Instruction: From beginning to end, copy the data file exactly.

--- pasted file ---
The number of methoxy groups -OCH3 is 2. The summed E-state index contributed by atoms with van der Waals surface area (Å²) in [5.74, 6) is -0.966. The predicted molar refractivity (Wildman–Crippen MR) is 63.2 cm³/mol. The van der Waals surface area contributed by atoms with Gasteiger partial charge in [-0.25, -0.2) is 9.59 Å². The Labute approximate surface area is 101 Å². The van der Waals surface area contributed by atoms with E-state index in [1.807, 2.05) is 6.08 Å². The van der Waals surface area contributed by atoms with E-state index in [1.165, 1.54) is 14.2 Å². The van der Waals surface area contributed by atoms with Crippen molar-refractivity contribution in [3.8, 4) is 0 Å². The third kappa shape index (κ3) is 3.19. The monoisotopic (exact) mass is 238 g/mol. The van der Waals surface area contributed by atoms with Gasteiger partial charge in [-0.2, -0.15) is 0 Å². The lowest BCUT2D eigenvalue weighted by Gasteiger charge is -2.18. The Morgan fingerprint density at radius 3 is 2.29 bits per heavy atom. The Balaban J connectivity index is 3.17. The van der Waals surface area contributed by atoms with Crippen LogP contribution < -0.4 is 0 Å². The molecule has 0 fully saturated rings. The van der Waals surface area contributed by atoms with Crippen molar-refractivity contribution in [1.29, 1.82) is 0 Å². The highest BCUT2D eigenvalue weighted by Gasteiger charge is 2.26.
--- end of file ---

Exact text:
The number of methoxy groups -OCH3 is 2. The summed E-state index contributed by atoms with van der Waals surface area (Å²) in [5.74, 6) is -0.966. The predicted molar refractivity (Wildman–Crippen MR) is 63.2 cm³/mol. The van der Waals surface area contributed by atoms with Gasteiger partial charge in [-0.25, -0.2) is 9.59 Å². The Labute approximate surface area is 101 Å². The van der Waals surface area contributed by atoms with E-state index in [1.807, 2.05) is 6.08 Å². The van der Waals surface area contributed by atoms with E-state index in [1.165, 1.54) is 14.2 Å². The van der Waals surface area contributed by atoms with Crippen molar-refractivity contribution in [3.8, 4) is 0 Å². The third kappa shape index (κ3) is 3.19. The monoisotopic (exact) mass is 238 g/mol. The van der Waals surface area contributed by atoms with Gasteiger partial charge in [-0.2, -0.15) is 0 Å². The lowest BCUT2D eigenvalue weighted by Gasteiger charge is -2.18. The Morgan fingerprint density at radius 3 is 2.29 bits per heavy atom. The Balaban J connectivity index is 3.17. The van der Waals surface area contributed by atoms with Crippen LogP contribution < -0.4 is 0 Å². The molecule has 0 fully saturated rings. The van der Waals surface area contributed by atoms with Crippen molar-refractivity contribution in [1.29, 1.82) is 0 Å². The highest BCUT2D eigenvalue weighted by Gasteiger charge is 2.26.